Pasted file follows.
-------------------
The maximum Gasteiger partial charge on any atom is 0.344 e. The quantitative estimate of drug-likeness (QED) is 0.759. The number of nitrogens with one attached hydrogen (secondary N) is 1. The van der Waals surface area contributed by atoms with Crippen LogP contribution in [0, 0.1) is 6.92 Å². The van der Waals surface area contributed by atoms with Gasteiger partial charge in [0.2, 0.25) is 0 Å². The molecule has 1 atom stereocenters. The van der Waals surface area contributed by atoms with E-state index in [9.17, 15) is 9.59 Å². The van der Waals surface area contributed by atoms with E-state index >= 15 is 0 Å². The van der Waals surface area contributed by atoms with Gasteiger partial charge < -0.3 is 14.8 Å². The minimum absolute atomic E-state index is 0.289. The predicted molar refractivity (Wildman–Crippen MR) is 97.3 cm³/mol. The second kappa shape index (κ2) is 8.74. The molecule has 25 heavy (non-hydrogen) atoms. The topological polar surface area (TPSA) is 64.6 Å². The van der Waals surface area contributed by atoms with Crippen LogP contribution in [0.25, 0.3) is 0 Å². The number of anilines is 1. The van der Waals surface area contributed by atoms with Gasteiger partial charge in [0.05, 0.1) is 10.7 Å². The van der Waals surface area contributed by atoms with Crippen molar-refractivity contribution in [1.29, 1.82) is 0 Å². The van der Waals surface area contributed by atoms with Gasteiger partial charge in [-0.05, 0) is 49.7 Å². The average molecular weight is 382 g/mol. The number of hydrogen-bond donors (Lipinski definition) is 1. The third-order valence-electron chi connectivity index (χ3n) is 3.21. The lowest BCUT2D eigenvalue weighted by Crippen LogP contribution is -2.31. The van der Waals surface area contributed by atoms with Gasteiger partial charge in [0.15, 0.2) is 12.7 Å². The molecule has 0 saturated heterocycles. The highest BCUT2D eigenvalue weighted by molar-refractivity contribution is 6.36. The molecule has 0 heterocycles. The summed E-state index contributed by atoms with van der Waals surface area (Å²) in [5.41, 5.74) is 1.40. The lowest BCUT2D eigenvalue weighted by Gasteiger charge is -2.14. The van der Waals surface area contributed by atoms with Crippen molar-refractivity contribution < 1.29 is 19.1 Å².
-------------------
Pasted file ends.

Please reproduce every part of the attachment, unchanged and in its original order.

The maximum Gasteiger partial charge on any atom is 0.344 e. The quantitative estimate of drug-likeness (QED) is 0.759. The number of nitrogens with one attached hydrogen (secondary N) is 1. The van der Waals surface area contributed by atoms with Crippen LogP contribution in [0, 0.1) is 6.92 Å². The van der Waals surface area contributed by atoms with Gasteiger partial charge in [0.2, 0.25) is 0 Å². The molecule has 1 atom stereocenters. The van der Waals surface area contributed by atoms with E-state index in [9.17, 15) is 9.59 Å². The van der Waals surface area contributed by atoms with E-state index >= 15 is 0 Å². The van der Waals surface area contributed by atoms with Gasteiger partial charge < -0.3 is 14.8 Å². The minimum absolute atomic E-state index is 0.289. The predicted molar refractivity (Wildman–Crippen MR) is 97.3 cm³/mol. The second kappa shape index (κ2) is 8.74. The molecule has 25 heavy (non-hydrogen) atoms. The topological polar surface area (TPSA) is 64.6 Å². The van der Waals surface area contributed by atoms with Crippen LogP contribution in [0.25, 0.3) is 0 Å². The number of anilines is 1. The van der Waals surface area contributed by atoms with Gasteiger partial charge in [0.05, 0.1) is 10.7 Å². The van der Waals surface area contributed by atoms with Crippen molar-refractivity contribution in [1.29, 1.82) is 0 Å². The van der Waals surface area contributed by atoms with Gasteiger partial charge in [-0.05, 0) is 49.7 Å². The average molecular weight is 382 g/mol. The number of hydrogen-bond donors (Lipinski definition) is 1. The third-order valence-electron chi connectivity index (χ3n) is 3.21. The lowest BCUT2D eigenvalue weighted by Crippen LogP contribution is -2.31. The van der Waals surface area contributed by atoms with Gasteiger partial charge in [0.15, 0.2) is 12.7 Å². The molecule has 0 saturated heterocycles. The highest BCUT2D eigenvalue weighted by molar-refractivity contribution is 6.36. The molecule has 0 heterocycles. The summed E-state index contributed by atoms with van der Waals surface area (Å²) in [5.41, 5.74) is 1.40. The lowest BCUT2D eigenvalue weighted by Gasteiger charge is -2.14. The van der Waals surface area contributed by atoms with Crippen molar-refractivity contribution < 1.29 is 19.1 Å².